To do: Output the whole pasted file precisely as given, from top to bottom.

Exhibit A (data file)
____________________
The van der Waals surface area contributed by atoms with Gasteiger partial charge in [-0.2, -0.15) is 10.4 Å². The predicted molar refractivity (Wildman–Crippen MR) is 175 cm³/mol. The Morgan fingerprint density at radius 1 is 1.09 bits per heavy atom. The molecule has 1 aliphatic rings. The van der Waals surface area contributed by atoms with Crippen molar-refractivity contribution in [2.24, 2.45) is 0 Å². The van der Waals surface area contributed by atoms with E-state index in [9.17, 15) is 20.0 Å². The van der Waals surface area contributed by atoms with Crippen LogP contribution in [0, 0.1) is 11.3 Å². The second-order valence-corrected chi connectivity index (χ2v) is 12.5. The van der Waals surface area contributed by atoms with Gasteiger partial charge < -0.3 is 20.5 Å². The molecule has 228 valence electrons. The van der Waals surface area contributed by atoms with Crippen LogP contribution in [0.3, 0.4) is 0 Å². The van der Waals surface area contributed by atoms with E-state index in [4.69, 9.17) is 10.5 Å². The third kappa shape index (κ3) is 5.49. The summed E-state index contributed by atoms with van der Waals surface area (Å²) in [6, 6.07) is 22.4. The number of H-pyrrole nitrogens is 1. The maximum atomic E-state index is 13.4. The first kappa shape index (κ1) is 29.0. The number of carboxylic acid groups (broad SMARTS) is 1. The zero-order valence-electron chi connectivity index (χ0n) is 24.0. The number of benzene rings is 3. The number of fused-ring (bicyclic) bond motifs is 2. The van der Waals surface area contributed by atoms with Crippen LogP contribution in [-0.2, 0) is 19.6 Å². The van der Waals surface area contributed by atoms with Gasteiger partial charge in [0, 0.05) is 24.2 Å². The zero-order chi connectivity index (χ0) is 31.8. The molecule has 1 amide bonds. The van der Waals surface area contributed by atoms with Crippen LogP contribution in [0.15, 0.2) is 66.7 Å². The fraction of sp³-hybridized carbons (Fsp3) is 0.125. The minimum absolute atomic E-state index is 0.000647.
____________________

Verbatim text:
The van der Waals surface area contributed by atoms with Gasteiger partial charge in [-0.2, -0.15) is 10.4 Å². The predicted molar refractivity (Wildman–Crippen MR) is 175 cm³/mol. The Morgan fingerprint density at radius 1 is 1.09 bits per heavy atom. The molecule has 1 aliphatic rings. The van der Waals surface area contributed by atoms with Crippen molar-refractivity contribution in [2.24, 2.45) is 0 Å². The van der Waals surface area contributed by atoms with E-state index in [9.17, 15) is 20.0 Å². The van der Waals surface area contributed by atoms with Crippen LogP contribution in [0, 0.1) is 11.3 Å². The second-order valence-corrected chi connectivity index (χ2v) is 12.5. The van der Waals surface area contributed by atoms with Gasteiger partial charge < -0.3 is 20.5 Å². The molecule has 228 valence electrons. The van der Waals surface area contributed by atoms with Crippen LogP contribution in [0.3, 0.4) is 0 Å². The van der Waals surface area contributed by atoms with E-state index in [4.69, 9.17) is 10.5 Å². The third kappa shape index (κ3) is 5.49. The summed E-state index contributed by atoms with van der Waals surface area (Å²) in [6, 6.07) is 22.4. The number of H-pyrrole nitrogens is 1. The maximum atomic E-state index is 13.4. The first kappa shape index (κ1) is 29.0. The number of carboxylic acid groups (broad SMARTS) is 1. The zero-order valence-electron chi connectivity index (χ0n) is 24.0. The number of benzene rings is 3. The number of fused-ring (bicyclic) bond motifs is 2. The van der Waals surface area contributed by atoms with Crippen LogP contribution in [-0.2, 0) is 19.6 Å². The van der Waals surface area contributed by atoms with Gasteiger partial charge in [0, 0.05) is 24.2 Å². The zero-order chi connectivity index (χ0) is 31.8. The molecule has 1 amide bonds. The van der Waals surface area contributed by atoms with Crippen LogP contribution in [0.15, 0.2) is 66.7 Å². The fraction of sp³-hybridized carbons (Fsp3) is 0.125. The minimum absolute atomic E-state index is 0.000647.